Use this URL to cite or link to this record in EThOS: http://ethos.bl.uk/OrderDetails.do?uin=uk.bl.ethos.589943
Title: Defining biomarkers of protective immunity and disease for tuberculosis
Author: Hicks , Alice Sophie
Awarding Body: St George's, University of London
Current Institution: St George's, University of London
Date of Award: 2012
Availability of Full Text:
Full text unavailable from EThOS.
Please contact the current institution’s library for further details.
Abstract:
Tuberculosis (TB) is still a significant global public health problem. The only current vaccine, BCG, gives variable protection, especially in adults. Several new vaccines are currently in clinical trials but no correlates of protective immunity to TB have been defined. Therefore, vaccines have to go through extensive pre-clinical assessments and clinical trials. Once identified, correlates of protection could be used as early end-points during clinical trials, reducing costs and easing the assessment of a greater number of vaccine candidates. In addition, more reliable biomarkers of TB disease are required so that measuring the effects of therapeutic interventions during drug and vaccine trials is more accurate. A genome-wide microarray was utilised to identify potential correlates of protection induced post-BCG vaccination and post-M. tuberculosis challenge, and to identify biomarkers of disease in the non-human primate model of tuberculosis. Gene expression profiles generated from peripheral blood mononuclear cells isolated during past vaccine efficacy studies were analysed in two species of macaque where the outcome of infection was known. Differentially expressed genes were identified in a series of pair-wise comparisons. Post-vaccination, no genes could be identified which were indicative of a protective immune response in both species. Six weeks post-challenge, gene expression profiles generated from animals able to control TB infection revealed an up-regulation of genes related to the Th17 response whereas animals that were unable to control infection showed up-regulation of a number of iron regulatory genes. This was further investigated at post-mortem using RT-PCR to detect iron regulatory genes in conjunction with analysis of serum iron and transferrin levels. An up- regulation of genes for ferritin, transferrin receptor, SLCllAl and SLCllA2 coupled with lower serum iron levels compared with disease controllers suggests that in animals unable to control infection, iron is redirected intracellularly where it is utilised by the mycobacteria for growth. • 4 34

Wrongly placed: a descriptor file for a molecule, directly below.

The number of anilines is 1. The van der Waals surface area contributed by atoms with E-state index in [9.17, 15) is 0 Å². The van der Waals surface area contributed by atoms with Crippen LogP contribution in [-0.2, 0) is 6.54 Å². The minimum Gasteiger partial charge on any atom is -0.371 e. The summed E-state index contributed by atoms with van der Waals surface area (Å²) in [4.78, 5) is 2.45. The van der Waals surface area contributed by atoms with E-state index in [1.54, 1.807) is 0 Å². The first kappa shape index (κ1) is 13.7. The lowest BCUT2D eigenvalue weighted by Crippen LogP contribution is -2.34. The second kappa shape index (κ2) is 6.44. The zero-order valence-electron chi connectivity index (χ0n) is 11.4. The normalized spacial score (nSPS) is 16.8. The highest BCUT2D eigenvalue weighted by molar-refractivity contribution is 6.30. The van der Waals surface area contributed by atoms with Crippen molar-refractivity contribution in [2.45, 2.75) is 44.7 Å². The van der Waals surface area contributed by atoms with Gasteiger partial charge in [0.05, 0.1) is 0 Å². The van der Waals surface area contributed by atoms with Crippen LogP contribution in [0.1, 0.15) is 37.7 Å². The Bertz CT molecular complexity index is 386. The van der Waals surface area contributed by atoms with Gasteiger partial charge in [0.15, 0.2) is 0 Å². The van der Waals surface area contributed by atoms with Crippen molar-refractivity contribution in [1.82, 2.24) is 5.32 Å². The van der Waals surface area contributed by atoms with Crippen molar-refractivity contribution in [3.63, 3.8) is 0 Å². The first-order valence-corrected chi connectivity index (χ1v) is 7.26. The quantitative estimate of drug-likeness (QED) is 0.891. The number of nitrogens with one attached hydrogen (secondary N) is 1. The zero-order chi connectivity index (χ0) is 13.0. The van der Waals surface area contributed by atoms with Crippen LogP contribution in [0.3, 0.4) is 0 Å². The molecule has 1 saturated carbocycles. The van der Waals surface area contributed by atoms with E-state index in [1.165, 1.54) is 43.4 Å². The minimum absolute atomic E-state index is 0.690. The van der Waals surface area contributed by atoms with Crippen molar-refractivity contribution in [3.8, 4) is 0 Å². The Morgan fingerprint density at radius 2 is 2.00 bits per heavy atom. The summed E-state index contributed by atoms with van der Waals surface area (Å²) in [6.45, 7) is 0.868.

Supervisor: Not available Sponsor: Not available
Qualification Name: Thesis (Ph.D.) Qualification Level: Doctoral
EThOS ID: uk.bl.ethos.589943  DOI: Not available
Share: